Besides being used in the beverage and pharmaceuticals industries asbestos filters were also applied worldwide in the chemicals, grease and oil sectors. At the beginning of the 1950s test engineer Karl Frank published the following information on asbestos: “no vintner or wine trader exists who does not now filter his wine using asbestos to lend it its clear appearance. Asbestos filters can produce as much clear wine in half a day as the cellulose filters used in the past could manage in an entire week.”

Despite its excellent properties, nowadays asbestos is no longer used in the beverage industry as a filter medium for health reasons. If the needle-shaped, microscopic asbestos particles enter the lungs through inhalation, they can cause what is known as asbestosis and the lung or diaphragm cancer associated with this. In the past it was not so much the beverage consumers who were at risk but the workers in asbestos mines and personnel at beverage plants where dust from filter sheets, for example, could constitute an acute hazard.

The use of asbestos has since been banned in many countries. Since the mid-1980s combinations of cellulose, diatomaceous earth, perlite and fibrous or powdery ancillary materials have been used in sterilizing filtration.

Seitz workers in c. 1910 preparing asbestos at the first Seitz factory on Bahnstrasse.

Georg Heinrich Seitz (1872–1938), congenial partner of and successor to his older brother Theo.

Scientifically sound

Theo and Georg Seitz still weren’t satisfied with what they had achieved thus far, however. Early on they had realized that not only must the quality of asbestos filtration be assured – and not just with respect to the raw materials – but that the process also had to be scientifically sound and optimized. Experiments performed by the renowned bacteriologist Professor Karl Krömer proved that, unlike the otherwise usual filtering methods which removed 80 to 90% of all germs, filtration using Brillant Theorit achieved a rate of 99%. This was a challenge to the Seitz brothers: they wanted to develop a filter which was so finely pored that with it liquids could be made 100% germ free and thus sterile.

The employment of a new member of staff proved to be a landmark in this respect: on April 1, 1913, one of Krömer’s students, Friedrich Schmitthenner, started work at the Seitz-Werke as head of the bacterio­logical laboratory – a positon he held until 1945. Within the space of just one year Schmitthenner managed to develop a filter sheet which not only filtered the wine but also produced a totally sterile filtrate. The experts immediately acknowledged this pioneering achievement, with the new filter laying the foundations for a new age of filtration technology. Without the heating process required during pasteurization, which often impaired the quality of the product, and without the addition of chemical preservatives, yeast, bacteria and pathogens could now be removed from all kinds of liquid and thus preserved. The way was paved for the cold sterile filling of wine, beer, fruit juices and pharmaceuticals.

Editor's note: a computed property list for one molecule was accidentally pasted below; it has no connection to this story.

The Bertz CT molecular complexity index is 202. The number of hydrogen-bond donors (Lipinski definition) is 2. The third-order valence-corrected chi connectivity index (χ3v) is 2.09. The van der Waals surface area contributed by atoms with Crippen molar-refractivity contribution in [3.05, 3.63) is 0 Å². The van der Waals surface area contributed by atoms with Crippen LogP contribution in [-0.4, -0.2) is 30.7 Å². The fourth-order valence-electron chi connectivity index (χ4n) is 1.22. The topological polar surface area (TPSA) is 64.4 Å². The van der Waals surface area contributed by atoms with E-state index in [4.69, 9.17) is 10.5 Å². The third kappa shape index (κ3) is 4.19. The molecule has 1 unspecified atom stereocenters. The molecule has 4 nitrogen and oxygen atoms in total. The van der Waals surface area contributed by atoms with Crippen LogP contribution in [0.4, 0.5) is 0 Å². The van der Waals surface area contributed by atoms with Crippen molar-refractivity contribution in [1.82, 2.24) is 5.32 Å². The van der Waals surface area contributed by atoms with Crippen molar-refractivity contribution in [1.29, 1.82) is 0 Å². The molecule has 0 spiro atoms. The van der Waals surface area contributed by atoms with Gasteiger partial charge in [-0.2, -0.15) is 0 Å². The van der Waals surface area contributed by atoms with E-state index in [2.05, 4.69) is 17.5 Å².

Some time was to pass before the new sterilizing filter from Seitz spread to the rest of the globe. The First World War had broken out and most of the Seitz-Werke’s male employees were called up to the front. Schmittheller used the time to ready his sterilization sheets for serial production which to date had only been manufactured under laboratory conditions. A largely female workforce performed each step in the process by hand: from maceration of the raw materials through application of the filter mass to molded sieves, known as suction filters, to the placement of the damp layers in the drying ovens.

Head of the laboratory Friedrich Schmitthenner (left) and a member of his staff at the applied technical laboratory belonging to the Seitz-Werke.

Until the 1920s filter sheets were made under manufacturing conditions using what are known as suction filters.

The successful use of the Seitz sterilizing filter in the First World War paved the way for its success in the winemaking business at the beginning of the 1920s.

Mobile sterilization

In 1916 Georg Seitz and Friedrich Schmitthenner presented their sterilizing filter in Berlin to the Armed Forces Test Center and the Office of Water Hygiene. When at first they were merely met by a disbelieving smile from the head official, Seitz filled a glass with water from the River Spree sterilized by Schmitthenner as a sample and drank it down in one go. Impressed by this spirited demonstration the head official himself examined the water under a microscope and sheepishly had to admit that the filter had indeed produced water which was free of all bacteria. The high command of the armed forces subsequently approved Seitz’s sterilizing filter for use among the troops. With great haste a knapsack version was then constructed in Bad Kreuznach which could be easily transported by soldiers and used to sterilize drinking water at the front. As a result the number of cases of cholera or typhus very quickly fell.

In c. 1918 the second generation of the Seitz family took over management of the company in Bad Kreuznach. The two founders remained loyal to the Seitz-Werke for many years to come, however: Theodor until his death in 1929 and Georg until he retired from the board of management one year after the company’s fiftieth anniversary had been celebrated in style in 1937. In the same year, 1938, Georg died. His funeral was well attended by the local populace.